But aside from that: spraying flame from a can in your own house, at your own window (which has a net at least and presumably curtains/blinds) or floor (which presumably has carpet or wood) is a really really really bad idea. At best you will damage the surfaces. At worse you will start a house fire.

Fix the net, get one of these, don't shoot flame in your house.
 
  • #7
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Opinions?
I would just chase them out before fixing the net.

If you want to play with fire, than just say that.
 
  • #8
jim mcnamara
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Moved to General Discussion. Seems to be a discussion about personal preference of methods to kill insects manually or to exclude them from an area.
 
  • #9
Vanadium 50
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Set a flying insect on fire inside your house? So you have little incendiary bugs flying around? What could possibly go wrong with that?
 
  • #10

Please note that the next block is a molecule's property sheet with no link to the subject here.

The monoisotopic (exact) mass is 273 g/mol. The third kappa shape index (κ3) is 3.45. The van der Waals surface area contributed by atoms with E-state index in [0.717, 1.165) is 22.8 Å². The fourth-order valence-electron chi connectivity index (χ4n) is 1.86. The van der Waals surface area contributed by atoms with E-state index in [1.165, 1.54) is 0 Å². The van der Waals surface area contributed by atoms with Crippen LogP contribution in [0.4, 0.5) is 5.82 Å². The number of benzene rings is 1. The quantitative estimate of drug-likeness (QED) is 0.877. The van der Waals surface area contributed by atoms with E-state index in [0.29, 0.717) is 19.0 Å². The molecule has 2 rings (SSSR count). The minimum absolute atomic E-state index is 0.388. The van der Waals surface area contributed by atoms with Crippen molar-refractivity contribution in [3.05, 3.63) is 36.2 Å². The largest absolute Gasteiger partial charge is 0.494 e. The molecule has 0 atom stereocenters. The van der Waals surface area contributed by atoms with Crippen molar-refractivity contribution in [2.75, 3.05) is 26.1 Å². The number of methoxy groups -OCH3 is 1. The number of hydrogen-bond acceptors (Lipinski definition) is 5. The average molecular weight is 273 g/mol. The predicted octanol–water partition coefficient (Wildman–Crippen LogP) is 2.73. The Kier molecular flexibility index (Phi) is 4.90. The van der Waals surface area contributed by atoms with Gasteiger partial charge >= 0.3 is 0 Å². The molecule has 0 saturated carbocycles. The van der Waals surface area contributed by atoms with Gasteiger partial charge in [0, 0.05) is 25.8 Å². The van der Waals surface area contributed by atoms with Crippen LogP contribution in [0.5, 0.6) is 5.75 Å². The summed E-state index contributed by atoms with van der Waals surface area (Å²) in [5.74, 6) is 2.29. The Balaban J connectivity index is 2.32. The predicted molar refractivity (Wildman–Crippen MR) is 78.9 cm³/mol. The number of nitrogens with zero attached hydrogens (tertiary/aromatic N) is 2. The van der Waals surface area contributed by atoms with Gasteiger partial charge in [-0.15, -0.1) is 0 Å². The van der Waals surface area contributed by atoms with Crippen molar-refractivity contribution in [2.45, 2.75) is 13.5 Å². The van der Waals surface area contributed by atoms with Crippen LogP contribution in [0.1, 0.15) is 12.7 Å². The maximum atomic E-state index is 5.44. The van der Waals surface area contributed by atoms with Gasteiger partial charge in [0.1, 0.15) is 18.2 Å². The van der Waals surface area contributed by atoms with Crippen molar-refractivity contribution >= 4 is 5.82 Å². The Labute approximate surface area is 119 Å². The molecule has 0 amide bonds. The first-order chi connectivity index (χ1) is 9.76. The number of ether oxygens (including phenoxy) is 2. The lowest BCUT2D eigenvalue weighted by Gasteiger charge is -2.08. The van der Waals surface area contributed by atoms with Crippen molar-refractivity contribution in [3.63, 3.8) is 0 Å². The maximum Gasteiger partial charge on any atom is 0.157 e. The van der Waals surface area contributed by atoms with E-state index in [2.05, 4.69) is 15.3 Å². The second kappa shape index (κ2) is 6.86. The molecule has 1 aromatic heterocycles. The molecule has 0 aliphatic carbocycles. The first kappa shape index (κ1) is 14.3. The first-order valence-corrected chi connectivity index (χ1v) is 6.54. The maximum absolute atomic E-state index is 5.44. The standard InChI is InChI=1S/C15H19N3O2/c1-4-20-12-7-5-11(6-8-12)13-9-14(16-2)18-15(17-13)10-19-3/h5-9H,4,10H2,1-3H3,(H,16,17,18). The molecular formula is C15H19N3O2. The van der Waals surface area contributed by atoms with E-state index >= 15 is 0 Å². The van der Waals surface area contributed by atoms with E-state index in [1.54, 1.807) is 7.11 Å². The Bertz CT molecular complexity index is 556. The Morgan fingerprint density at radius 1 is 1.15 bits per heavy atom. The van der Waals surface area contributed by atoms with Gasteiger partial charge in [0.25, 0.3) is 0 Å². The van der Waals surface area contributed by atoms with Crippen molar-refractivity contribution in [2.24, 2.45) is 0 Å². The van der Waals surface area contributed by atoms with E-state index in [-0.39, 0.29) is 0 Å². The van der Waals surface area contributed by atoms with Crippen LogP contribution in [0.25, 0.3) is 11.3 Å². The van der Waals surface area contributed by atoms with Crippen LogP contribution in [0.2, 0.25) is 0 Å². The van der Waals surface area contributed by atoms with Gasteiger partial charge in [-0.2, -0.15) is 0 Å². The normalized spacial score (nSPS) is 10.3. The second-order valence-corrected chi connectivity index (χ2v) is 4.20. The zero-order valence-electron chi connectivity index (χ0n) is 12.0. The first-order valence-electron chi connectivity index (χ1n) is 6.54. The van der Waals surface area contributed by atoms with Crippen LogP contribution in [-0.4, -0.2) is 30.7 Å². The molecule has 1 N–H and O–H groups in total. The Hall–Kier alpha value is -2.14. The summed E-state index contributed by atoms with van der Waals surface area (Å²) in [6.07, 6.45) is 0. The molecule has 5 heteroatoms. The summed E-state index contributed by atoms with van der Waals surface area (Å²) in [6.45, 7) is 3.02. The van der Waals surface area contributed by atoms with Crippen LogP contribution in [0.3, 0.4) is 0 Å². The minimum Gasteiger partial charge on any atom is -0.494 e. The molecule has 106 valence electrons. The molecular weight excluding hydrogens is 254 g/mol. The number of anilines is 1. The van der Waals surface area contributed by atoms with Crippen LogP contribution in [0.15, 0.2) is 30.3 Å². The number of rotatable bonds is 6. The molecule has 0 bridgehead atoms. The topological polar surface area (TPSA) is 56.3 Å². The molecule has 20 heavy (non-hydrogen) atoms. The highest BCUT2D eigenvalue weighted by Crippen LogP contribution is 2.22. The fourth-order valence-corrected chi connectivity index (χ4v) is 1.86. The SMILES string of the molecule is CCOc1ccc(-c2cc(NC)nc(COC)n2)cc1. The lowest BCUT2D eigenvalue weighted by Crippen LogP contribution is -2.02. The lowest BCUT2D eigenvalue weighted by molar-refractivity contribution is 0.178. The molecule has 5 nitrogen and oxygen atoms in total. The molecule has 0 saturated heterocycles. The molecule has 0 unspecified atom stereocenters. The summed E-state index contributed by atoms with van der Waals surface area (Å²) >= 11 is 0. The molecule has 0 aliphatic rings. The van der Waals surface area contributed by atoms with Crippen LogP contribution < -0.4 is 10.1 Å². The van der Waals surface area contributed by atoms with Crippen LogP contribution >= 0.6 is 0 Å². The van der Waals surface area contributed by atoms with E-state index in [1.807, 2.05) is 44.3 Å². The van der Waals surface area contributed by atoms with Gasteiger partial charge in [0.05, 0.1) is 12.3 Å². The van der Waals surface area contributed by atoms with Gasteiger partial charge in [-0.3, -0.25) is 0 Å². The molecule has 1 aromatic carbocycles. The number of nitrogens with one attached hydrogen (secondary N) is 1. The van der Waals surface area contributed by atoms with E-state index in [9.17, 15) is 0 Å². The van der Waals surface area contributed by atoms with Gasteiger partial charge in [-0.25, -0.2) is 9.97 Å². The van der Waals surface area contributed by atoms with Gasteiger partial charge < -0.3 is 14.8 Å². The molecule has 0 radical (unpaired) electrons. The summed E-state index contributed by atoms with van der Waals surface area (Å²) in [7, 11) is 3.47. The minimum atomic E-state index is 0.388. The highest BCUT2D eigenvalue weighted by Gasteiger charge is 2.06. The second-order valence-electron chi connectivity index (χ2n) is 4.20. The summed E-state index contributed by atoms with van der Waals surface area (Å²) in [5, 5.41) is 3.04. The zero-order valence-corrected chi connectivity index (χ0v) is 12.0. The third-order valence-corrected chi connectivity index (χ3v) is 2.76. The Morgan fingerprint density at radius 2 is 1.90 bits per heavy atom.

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The flame will probably kill a single insect, or even multiple ones if they're directly in it. If the insects in question are bees or wasps then the signal released by their dying will galvanise the rest to attack.

But aside from that: spraying flame from a can in your own house, at your own window (which has a net at least and presumably curtains/blinds) or floor (which presumably has carpet or wood) is a really really really bad idea. At best you will damage the surfaces. At worse you will start a house fire.

Fix the net, get one of these, don't shoot flame in your house.
How big is the "range" of the dying signal?
I've killed a few beforehand (not a new problem) and I had never had swarms or vigilantes/vendettas etc. after me.

Considering that they enter the room and immedieately go to the light bulb on a metal chandelier, I reckon it is possible to fire the flames with safety and accuracy (hopefully not missing it in the process and having it go full revenge dive into my face).

What would've happened if I miss with an electric swat?